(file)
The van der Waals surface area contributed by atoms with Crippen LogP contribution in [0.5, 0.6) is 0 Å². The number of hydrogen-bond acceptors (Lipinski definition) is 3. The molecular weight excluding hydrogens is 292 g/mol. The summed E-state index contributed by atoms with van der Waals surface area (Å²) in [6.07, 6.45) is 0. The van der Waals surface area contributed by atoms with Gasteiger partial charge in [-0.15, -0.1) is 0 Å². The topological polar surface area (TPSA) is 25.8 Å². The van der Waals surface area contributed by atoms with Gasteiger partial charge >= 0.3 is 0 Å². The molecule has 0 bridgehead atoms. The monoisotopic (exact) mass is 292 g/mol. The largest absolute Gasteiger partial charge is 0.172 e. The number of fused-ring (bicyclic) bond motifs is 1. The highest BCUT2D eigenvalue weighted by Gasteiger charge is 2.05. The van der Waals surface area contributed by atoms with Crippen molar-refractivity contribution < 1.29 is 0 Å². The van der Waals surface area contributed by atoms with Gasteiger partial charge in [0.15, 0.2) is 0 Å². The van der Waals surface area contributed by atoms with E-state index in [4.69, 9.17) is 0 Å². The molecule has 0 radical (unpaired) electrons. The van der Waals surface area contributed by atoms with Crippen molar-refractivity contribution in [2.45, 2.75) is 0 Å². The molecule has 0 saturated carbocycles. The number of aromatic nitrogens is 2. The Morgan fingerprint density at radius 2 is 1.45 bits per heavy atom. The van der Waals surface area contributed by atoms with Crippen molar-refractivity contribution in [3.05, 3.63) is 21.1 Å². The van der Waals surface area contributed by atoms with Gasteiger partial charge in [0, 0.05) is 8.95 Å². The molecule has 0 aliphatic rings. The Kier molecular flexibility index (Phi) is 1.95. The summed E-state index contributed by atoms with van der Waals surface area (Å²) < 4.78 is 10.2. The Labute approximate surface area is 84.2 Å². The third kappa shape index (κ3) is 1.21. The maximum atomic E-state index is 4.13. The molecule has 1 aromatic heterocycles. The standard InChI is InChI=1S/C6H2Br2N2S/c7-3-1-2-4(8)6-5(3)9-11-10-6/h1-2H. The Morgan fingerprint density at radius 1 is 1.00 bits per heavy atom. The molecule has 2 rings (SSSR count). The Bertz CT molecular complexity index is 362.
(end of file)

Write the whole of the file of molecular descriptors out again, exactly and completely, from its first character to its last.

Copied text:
The van der Waals surface area contributed by atoms with Crippen LogP contribution in [0.5, 0.6) is 0 Å². The number of hydrogen-bond acceptors (Lipinski definition) is 3. The molecular weight excluding hydrogens is 292 g/mol. The summed E-state index contributed by atoms with van der Waals surface area (Å²) in [6.07, 6.45) is 0. The van der Waals surface area contributed by atoms with Gasteiger partial charge in [-0.15, -0.1) is 0 Å². The topological polar surface area (TPSA) is 25.8 Å². The van der Waals surface area contributed by atoms with Gasteiger partial charge >= 0.3 is 0 Å². The molecule has 0 bridgehead atoms. The monoisotopic (exact) mass is 292 g/mol. The largest absolute Gasteiger partial charge is 0.172 e. The number of fused-ring (bicyclic) bond motifs is 1. The highest BCUT2D eigenvalue weighted by Gasteiger charge is 2.05. The van der Waals surface area contributed by atoms with Crippen molar-refractivity contribution < 1.29 is 0 Å². The van der Waals surface area contributed by atoms with Gasteiger partial charge in [0.15, 0.2) is 0 Å². The van der Waals surface area contributed by atoms with E-state index in [4.69, 9.17) is 0 Å². The molecule has 0 radical (unpaired) electrons. The van der Waals surface area contributed by atoms with Crippen molar-refractivity contribution in [2.45, 2.75) is 0 Å². The molecule has 0 saturated carbocycles. The number of aromatic nitrogens is 2. The Morgan fingerprint density at radius 2 is 1.45 bits per heavy atom. The van der Waals surface area contributed by atoms with Crippen molar-refractivity contribution in [3.05, 3.63) is 21.1 Å². The van der Waals surface area contributed by atoms with Gasteiger partial charge in [0, 0.05) is 8.95 Å². The molecule has 0 aliphatic rings. The Kier molecular flexibility index (Phi) is 1.95. The summed E-state index contributed by atoms with van der Waals surface area (Å²) < 4.78 is 10.2. The Labute approximate surface area is 84.2 Å². The third kappa shape index (κ3) is 1.21. The maximum atomic E-state index is 4.13. The molecule has 1 aromatic heterocycles. The standard InChI is InChI=1S/C6H2Br2N2S/c7-3-1-2-4(8)6-5(3)9-11-10-6/h1-2H. The Morgan fingerprint density at radius 1 is 1.00 bits per heavy atom. The molecule has 2 rings (SSSR count). The Bertz CT molecular complexity index is 362.